Remnant (white dwarf, neutron star or black hole) mass M_\mathrm{rem}for different initial (zero age main sequence) stellar masses M_\mathrm{ZAMS}. This is just for single stars, and ignores all the complicated things that can happen in binaries. The different coloured lines indicate different metallicities Z (higher metallicity stars lose more mass through stellar winds). The two panels are for two different supernova models. The grey bars indicate potential mass gaps: the lower core collapse mass gap (only predicted by the Rapid model) and the upper pair-instability mass gap. The tick marks in the middle are various claimed gravitational-wave source, colour-coded by the total mass of the binary M_\mathrm{tot}. Figure 1 of Zevin et al. (2020).

The more massive of GW190521’s black holes sits squarely in the expected pair-instability mass gap. How can we form such a system?

To delve into all the details, we have put together two papers on GW190521. The high mass of the system poses challenges not just for our understanding of astrophysics, but also for our data analysis. Below, I’ll go through what we have discovered.

The signal

GW190521 was first identified in our online searches about 20 seconds after we took the data. All three of our detectors were online and observing at the time. It was a short bleep of a signal indicating a high mass system. Short signals always make me suspicious as they can easily confused with some types of glitch. The signal was picked up by multiple search algorithms, which generally is a good sign, as they all estimate the background of noise in a slightly different way. However, the estimated false alarm rates were only one per few years. That’s not terribly impressive—it’s the range where things can change as we collect more data. Immediately, checks of the signal began. We have many ways of monitoring our detectors, and experts started running through these. Microphones at Hanford picked up a helicopter overhead a few minutes later, but that’s too far away in time to be related to the signal. The initial checks all looked OK, so we were confident that it was safe to share the candidate detection S190521g.

Visualisations of GW190521

Visualisations of GW190521. The top panels show whitened data and reconstructed waveforms from the template-free detection algorithm cWB, BayesWave (which reconstructs the signal from sine–Gaussian wavelets), and our parameter estimation code LALInference (which uses binary black hole waveforms). The bottom panels show time–frequency plots: each plot has a different scale as the signal is loudest in LIGO Livingston and hardly noticeable in Virgo. As the signal is so short, we don’t see the usual chirp of a binary coalescence clearly. Figure 1 of the GW190521 Discovery Paper.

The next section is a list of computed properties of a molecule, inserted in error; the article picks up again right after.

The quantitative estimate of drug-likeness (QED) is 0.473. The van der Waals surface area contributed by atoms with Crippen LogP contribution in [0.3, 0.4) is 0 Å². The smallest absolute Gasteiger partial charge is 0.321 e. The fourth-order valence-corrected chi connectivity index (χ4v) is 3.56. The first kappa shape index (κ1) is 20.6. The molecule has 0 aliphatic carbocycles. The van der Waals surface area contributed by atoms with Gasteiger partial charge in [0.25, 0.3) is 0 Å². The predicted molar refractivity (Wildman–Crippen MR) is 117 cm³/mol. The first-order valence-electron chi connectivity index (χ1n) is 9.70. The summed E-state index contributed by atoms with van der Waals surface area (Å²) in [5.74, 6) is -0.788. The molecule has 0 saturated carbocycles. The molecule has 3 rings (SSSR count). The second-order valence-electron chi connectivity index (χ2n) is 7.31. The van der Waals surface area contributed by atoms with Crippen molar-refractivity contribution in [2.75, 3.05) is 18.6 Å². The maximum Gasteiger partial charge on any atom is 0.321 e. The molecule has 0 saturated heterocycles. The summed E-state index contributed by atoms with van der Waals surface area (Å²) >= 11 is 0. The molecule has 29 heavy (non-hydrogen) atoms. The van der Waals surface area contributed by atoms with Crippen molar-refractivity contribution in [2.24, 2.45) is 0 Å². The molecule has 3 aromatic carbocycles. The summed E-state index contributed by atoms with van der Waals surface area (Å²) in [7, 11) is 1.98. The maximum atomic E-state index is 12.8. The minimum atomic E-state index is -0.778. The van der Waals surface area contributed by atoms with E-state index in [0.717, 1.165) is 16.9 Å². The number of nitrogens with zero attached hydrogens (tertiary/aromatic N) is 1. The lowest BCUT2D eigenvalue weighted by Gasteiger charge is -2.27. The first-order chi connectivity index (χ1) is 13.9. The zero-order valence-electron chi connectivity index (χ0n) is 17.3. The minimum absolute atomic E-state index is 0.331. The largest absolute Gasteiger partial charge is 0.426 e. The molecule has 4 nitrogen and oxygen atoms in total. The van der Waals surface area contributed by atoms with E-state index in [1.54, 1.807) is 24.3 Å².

After hearing that the initial checks were complete, I went to bed, little knowing the significance of what we had found. The initial estimates for the masses of a binary come from our search pipelines—specifically the pipelines that match signal templates to the data. At high masses, the search template bank doesn’t have many templates, so the best fitting template can be quite a way from the true value. It was only after completing a proper parameter estimation analysis that we get a good idea of the masses and their uncertainties. When these results came in we found that we potentially had something lying smack in the middle of the pair-instability mass gap. That was, if the signal were real.

While initial checks of the signal showed nothing suspicious, we always do more offline checks. For GW190521 there were a few questions that took some digging to understand.

First, the peak of the signal is around 60 Hz. This is also the mains frequency in the US, so there was concern that the signal was contaminated by noise caused by this (which would obviously be shocking). A variety of careful investigations were done subtracting out noise from the mains. In the end, it turns out that this makes negligible difference to the results, which is nice.

Second, there was concern over the shape of the signal. Our template-based search algorithms always look at how well the signal matches the template: if you get a really good match in one frequency range, but not another, then that’s an indicator that you have some random noise rather than a true signal. This consistency test is summarised in a statistic, which should be around 1 if all is OK, and larger if things don’t fit. For the PyCBC algorithm, the value for the Livingston data was about 3. Since the signal was loudest in Livingston, was this cause for alarm? One explanation could be that the template wasn’t a good fit because the templates used by the search don’t include the effects of spin precession. Hence, if you have a signal where spin precession is important, you would expect a bad fit. Checking the consistency with templates which included precession did give better consistency. However, the GstLAL algorithm also used templates without precession, and its consistency test looked fine. Therefore, it couldn’t just be precession. It seems that the key is that there are so few templates in the relevant area for PyCBC’s template bank (GstLAL had things better covered). Hence, it is hard to find a good fitting template. Adding the best fitting template from the GstLAL bank to the PyCBC search leads to it being picked out as the best template too, with a consistency check statistic of 1.7 (not perfect, but not suspicious). I think this highlights the importance of not limiting yourself to only finding what you expect: we need to include the potential for our searches to discover things outside of what we have discovered in the past.